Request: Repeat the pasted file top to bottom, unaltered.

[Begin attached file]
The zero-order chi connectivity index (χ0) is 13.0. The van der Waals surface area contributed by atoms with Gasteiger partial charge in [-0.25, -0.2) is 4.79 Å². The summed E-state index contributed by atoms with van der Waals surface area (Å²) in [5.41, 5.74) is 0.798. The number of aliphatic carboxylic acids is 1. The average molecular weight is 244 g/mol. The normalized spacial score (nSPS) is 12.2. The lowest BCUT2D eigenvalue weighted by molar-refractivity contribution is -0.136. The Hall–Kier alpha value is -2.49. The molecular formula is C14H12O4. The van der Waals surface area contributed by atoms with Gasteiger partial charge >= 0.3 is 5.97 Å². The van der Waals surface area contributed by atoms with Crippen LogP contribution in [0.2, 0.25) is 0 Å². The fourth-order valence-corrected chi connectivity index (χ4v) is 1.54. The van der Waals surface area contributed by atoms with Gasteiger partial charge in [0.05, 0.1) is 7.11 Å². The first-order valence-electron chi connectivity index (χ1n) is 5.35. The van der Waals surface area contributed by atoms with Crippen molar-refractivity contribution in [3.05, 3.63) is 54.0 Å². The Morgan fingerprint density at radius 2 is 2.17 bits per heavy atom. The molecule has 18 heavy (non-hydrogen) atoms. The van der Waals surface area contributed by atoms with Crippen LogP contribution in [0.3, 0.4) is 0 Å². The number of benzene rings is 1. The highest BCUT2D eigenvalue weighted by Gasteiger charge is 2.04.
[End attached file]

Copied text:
The zero-order chi connectivity index (χ0) is 13.0. The van der Waals surface area contributed by atoms with Gasteiger partial charge in [-0.25, -0.2) is 4.79 Å². The summed E-state index contributed by atoms with van der Waals surface area (Å²) in [5.41, 5.74) is 0.798. The number of aliphatic carboxylic acids is 1. The average molecular weight is 244 g/mol. The normalized spacial score (nSPS) is 12.2. The lowest BCUT2D eigenvalue weighted by molar-refractivity contribution is -0.136. The Hall–Kier alpha value is -2.49. The molecular formula is C14H12O4. The van der Waals surface area contributed by atoms with Gasteiger partial charge >= 0.3 is 5.97 Å². The van der Waals surface area contributed by atoms with Crippen LogP contribution in [0.2, 0.25) is 0 Å². The fourth-order valence-corrected chi connectivity index (χ4v) is 1.54. The van der Waals surface area contributed by atoms with Gasteiger partial charge in [0.05, 0.1) is 7.11 Å². The first-order valence-electron chi connectivity index (χ1n) is 5.35. The van der Waals surface area contributed by atoms with Crippen molar-refractivity contribution in [3.05, 3.63) is 54.0 Å². The Morgan fingerprint density at radius 2 is 2.17 bits per heavy atom. The molecule has 18 heavy (non-hydrogen) atoms. The van der Waals surface area contributed by atoms with Crippen LogP contribution in [0.3, 0.4) is 0 Å². The number of benzene rings is 1. The highest BCUT2D eigenvalue weighted by Gasteiger charge is 2.04.